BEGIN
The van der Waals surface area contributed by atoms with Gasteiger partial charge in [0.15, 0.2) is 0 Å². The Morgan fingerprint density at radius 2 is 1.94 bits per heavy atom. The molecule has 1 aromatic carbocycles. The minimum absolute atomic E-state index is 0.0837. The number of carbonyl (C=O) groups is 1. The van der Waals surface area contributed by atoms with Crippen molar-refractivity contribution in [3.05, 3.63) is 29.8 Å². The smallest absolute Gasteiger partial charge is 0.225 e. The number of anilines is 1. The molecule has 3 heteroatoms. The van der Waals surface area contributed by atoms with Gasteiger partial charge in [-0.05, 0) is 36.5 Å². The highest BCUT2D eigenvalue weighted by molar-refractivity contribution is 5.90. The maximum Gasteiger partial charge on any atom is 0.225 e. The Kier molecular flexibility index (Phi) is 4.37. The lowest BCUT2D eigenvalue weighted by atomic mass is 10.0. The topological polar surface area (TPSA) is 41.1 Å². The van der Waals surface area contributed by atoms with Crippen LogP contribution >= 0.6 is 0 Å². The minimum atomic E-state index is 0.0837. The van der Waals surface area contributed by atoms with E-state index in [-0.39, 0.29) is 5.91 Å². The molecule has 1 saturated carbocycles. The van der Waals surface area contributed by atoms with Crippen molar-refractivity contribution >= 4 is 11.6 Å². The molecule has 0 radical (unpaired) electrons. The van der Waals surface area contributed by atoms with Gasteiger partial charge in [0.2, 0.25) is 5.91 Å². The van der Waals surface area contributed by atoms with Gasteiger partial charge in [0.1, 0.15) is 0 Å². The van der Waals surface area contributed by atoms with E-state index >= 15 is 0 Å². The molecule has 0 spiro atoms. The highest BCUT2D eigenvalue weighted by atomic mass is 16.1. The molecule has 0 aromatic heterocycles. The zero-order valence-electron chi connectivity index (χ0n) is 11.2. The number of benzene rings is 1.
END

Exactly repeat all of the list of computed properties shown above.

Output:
The van der Waals surface area contributed by atoms with Gasteiger partial charge in [0.15, 0.2) is 0 Å². The Morgan fingerprint density at radius 2 is 1.94 bits per heavy atom. The molecule has 1 aromatic carbocycles. The minimum absolute atomic E-state index is 0.0837. The number of carbonyl (C=O) groups is 1. The van der Waals surface area contributed by atoms with Crippen molar-refractivity contribution in [3.05, 3.63) is 29.8 Å². The smallest absolute Gasteiger partial charge is 0.225 e. The number of anilines is 1. The molecule has 3 heteroatoms. The van der Waals surface area contributed by atoms with Gasteiger partial charge in [-0.05, 0) is 36.5 Å². The highest BCUT2D eigenvalue weighted by molar-refractivity contribution is 5.90. The maximum Gasteiger partial charge on any atom is 0.225 e. The Kier molecular flexibility index (Phi) is 4.37. The lowest BCUT2D eigenvalue weighted by atomic mass is 10.0. The topological polar surface area (TPSA) is 41.1 Å². The van der Waals surface area contributed by atoms with Crippen LogP contribution >= 0.6 is 0 Å². The minimum atomic E-state index is 0.0837. The van der Waals surface area contributed by atoms with E-state index in [-0.39, 0.29) is 5.91 Å². The molecule has 1 saturated carbocycles. The van der Waals surface area contributed by atoms with Crippen molar-refractivity contribution >= 4 is 11.6 Å². The molecule has 0 radical (unpaired) electrons. The van der Waals surface area contributed by atoms with Gasteiger partial charge in [0.2, 0.25) is 5.91 Å². The van der Waals surface area contributed by atoms with Gasteiger partial charge in [0.1, 0.15) is 0 Å². The van der Waals surface area contributed by atoms with E-state index >= 15 is 0 Å². The molecule has 0 spiro atoms. The highest BCUT2D eigenvalue weighted by atomic mass is 16.1. The molecule has 0 aromatic heterocycles. The zero-order valence-electron chi connectivity index (χ0n) is 11.2. The number of benzene rings is 1.